Making a film about a drummer with mental illness who is forced to befriend a teenager with Asperger’s Syndrome would seem like a risky prospect to most. The film could easily slide into preachiness and become an insufferable mess. But writer/director Nick Kelly takes the idea and creates a story about friendship and tolerance that is so sweet and uplifting, it’ll remind you about what being a true friend is really about.
In the Irish film, The Drummer and The Keeper, we first meet Gabriel (Dermot Murphy), a drummer for an up-and-coming band, with his mental illness on full display. He’s setting fires and acting out and his family and bandmates finally urge him to get help. Reluctantly he does and the doctor prescribes him both medication and forces him to join a football team (soccer here in the states) as a form of therapy for his bipolar disorder. There he meets Christopher (Jacob McCarthy), the keeper (goalie) of the squad, who’s got Asperger’s. The two butt heads at first, making Gabriel quit. But in order to keep his therapy going and his job in the band, he has to go back and apologize to Christopher.
The two begin to spend more time together, especially since Christopher starts coming to the band’s gigs, which the band mates welcome because he shows an uncanny ability to pack and unpack the instruments. He’s so efficient, in fact, that they invite him to become their roadie.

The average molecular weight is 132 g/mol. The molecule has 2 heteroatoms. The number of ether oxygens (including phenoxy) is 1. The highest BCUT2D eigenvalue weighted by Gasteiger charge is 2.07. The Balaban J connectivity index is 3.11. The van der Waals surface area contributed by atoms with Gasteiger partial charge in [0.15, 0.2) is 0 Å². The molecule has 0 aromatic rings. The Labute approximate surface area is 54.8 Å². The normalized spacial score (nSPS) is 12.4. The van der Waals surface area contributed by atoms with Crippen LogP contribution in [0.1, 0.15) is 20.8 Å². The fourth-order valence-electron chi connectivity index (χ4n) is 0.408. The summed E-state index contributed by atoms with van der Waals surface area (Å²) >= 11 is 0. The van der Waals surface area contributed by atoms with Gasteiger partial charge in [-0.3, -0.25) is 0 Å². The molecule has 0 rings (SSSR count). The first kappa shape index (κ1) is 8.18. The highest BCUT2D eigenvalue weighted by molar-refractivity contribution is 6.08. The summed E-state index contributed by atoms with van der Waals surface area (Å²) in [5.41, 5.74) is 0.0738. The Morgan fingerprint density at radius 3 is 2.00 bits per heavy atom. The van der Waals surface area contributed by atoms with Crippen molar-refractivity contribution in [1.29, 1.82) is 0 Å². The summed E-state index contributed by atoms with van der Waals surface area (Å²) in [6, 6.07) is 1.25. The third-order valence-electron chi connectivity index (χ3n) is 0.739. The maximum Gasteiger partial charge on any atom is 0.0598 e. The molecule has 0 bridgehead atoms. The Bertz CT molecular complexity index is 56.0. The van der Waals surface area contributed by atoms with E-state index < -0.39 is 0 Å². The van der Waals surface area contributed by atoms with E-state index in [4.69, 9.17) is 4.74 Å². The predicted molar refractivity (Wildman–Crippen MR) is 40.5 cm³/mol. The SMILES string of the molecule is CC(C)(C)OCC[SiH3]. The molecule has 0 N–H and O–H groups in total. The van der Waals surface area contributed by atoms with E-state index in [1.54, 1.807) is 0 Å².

Meanwhile, Gabriel’s medication is affecting his drumming and the band boots him. Not wanting to risk missing out on his dream and his identity as a rock and roller, he stops taking the medication and quickly destroys everything that he’s been working towards, including his friendship with Christopher.
Kelly is a promising director and writer who makes even the quickest scenes interesting. But the casting of Murphy and McCarthy is what truly drives the film. Both actors are excellent and immensely talented. They both give detailed and nuanced performances and it’s a sure bet that you’ll see them again and something else very soon.